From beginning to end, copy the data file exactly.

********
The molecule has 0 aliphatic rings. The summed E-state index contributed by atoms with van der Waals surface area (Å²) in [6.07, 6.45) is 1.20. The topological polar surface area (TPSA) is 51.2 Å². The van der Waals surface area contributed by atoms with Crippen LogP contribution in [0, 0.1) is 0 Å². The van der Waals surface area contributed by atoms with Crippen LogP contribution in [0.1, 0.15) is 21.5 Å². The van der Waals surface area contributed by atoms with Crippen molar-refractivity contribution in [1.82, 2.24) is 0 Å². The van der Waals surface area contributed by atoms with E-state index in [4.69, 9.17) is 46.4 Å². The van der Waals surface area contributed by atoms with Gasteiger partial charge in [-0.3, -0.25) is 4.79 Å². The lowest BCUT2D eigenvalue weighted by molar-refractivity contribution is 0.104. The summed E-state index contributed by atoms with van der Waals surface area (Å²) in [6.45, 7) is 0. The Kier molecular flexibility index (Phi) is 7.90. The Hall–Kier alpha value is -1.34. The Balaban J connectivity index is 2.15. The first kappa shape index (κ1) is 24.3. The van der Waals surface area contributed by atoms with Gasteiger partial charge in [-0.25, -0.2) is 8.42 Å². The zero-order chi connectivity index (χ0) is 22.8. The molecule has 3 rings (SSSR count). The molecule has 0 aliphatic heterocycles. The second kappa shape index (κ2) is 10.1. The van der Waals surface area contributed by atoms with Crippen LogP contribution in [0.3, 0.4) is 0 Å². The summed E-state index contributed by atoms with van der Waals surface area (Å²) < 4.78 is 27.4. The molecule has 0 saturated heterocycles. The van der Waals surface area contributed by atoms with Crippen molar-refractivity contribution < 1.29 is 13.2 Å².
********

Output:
The molecule has 0 aliphatic rings. The summed E-state index contributed by atoms with van der Waals surface area (Å²) in [6.07, 6.45) is 1.20. The topological polar surface area (TPSA) is 51.2 Å². The van der Waals surface area contributed by atoms with Crippen LogP contribution in [0, 0.1) is 0 Å². The van der Waals surface area contributed by atoms with Crippen LogP contribution in [0.1, 0.15) is 21.5 Å². The van der Waals surface area contributed by atoms with Crippen molar-refractivity contribution in [1.82, 2.24) is 0 Å². The van der Waals surface area contributed by atoms with E-state index in [4.69, 9.17) is 46.4 Å². The van der Waals surface area contributed by atoms with Gasteiger partial charge in [-0.3, -0.25) is 4.79 Å². The lowest BCUT2D eigenvalue weighted by molar-refractivity contribution is 0.104. The summed E-state index contributed by atoms with van der Waals surface area (Å²) in [6.45, 7) is 0. The Kier molecular flexibility index (Phi) is 7.90. The Hall–Kier alpha value is -1.34. The Balaban J connectivity index is 2.15. The first kappa shape index (κ1) is 24.3. The van der Waals surface area contributed by atoms with Gasteiger partial charge in [-0.25, -0.2) is 8.42 Å². The zero-order chi connectivity index (χ0) is 22.8. The molecule has 3 rings (SSSR count). The molecule has 0 aliphatic heterocycles. The second kappa shape index (κ2) is 10.1. The van der Waals surface area contributed by atoms with Crippen LogP contribution in [0.3, 0.4) is 0 Å². The summed E-state index contributed by atoms with van der Waals surface area (Å²) < 4.78 is 27.4. The molecule has 0 saturated heterocycles. The van der Waals surface area contributed by atoms with Crippen molar-refractivity contribution < 1.29 is 13.2 Å².